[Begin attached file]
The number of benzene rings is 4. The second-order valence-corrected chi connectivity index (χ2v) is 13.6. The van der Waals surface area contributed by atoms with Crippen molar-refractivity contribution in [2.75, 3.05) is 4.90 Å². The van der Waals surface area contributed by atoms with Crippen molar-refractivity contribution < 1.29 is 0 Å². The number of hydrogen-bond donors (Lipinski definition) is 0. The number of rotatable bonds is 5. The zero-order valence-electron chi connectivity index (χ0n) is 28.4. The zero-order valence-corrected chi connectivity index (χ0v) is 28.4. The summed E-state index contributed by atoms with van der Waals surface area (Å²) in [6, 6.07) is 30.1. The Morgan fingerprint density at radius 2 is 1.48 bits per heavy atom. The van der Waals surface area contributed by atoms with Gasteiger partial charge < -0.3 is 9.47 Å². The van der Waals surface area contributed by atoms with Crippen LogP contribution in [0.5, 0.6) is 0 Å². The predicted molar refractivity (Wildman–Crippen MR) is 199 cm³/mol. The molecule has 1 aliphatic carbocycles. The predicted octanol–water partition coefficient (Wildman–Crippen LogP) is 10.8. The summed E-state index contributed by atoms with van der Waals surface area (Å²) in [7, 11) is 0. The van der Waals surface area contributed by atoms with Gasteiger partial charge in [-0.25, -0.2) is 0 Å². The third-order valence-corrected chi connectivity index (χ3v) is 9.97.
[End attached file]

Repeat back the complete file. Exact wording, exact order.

The number of benzene rings is 4. The second-order valence-corrected chi connectivity index (χ2v) is 13.6. The van der Waals surface area contributed by atoms with Crippen molar-refractivity contribution in [2.75, 3.05) is 4.90 Å². The van der Waals surface area contributed by atoms with Crippen molar-refractivity contribution < 1.29 is 0 Å². The number of hydrogen-bond donors (Lipinski definition) is 0. The number of rotatable bonds is 5. The zero-order valence-electron chi connectivity index (χ0n) is 28.4. The zero-order valence-corrected chi connectivity index (χ0v) is 28.4. The summed E-state index contributed by atoms with van der Waals surface area (Å²) in [6, 6.07) is 30.1. The Morgan fingerprint density at radius 2 is 1.48 bits per heavy atom. The van der Waals surface area contributed by atoms with Gasteiger partial charge < -0.3 is 9.47 Å². The van der Waals surface area contributed by atoms with Crippen LogP contribution in [0.5, 0.6) is 0 Å². The predicted molar refractivity (Wildman–Crippen MR) is 199 cm³/mol. The molecule has 1 aliphatic carbocycles. The predicted octanol–water partition coefficient (Wildman–Crippen LogP) is 10.8. The summed E-state index contributed by atoms with van der Waals surface area (Å²) in [7, 11) is 0. The van der Waals surface area contributed by atoms with Gasteiger partial charge in [-0.25, -0.2) is 0 Å². The third-order valence-corrected chi connectivity index (χ3v) is 9.97.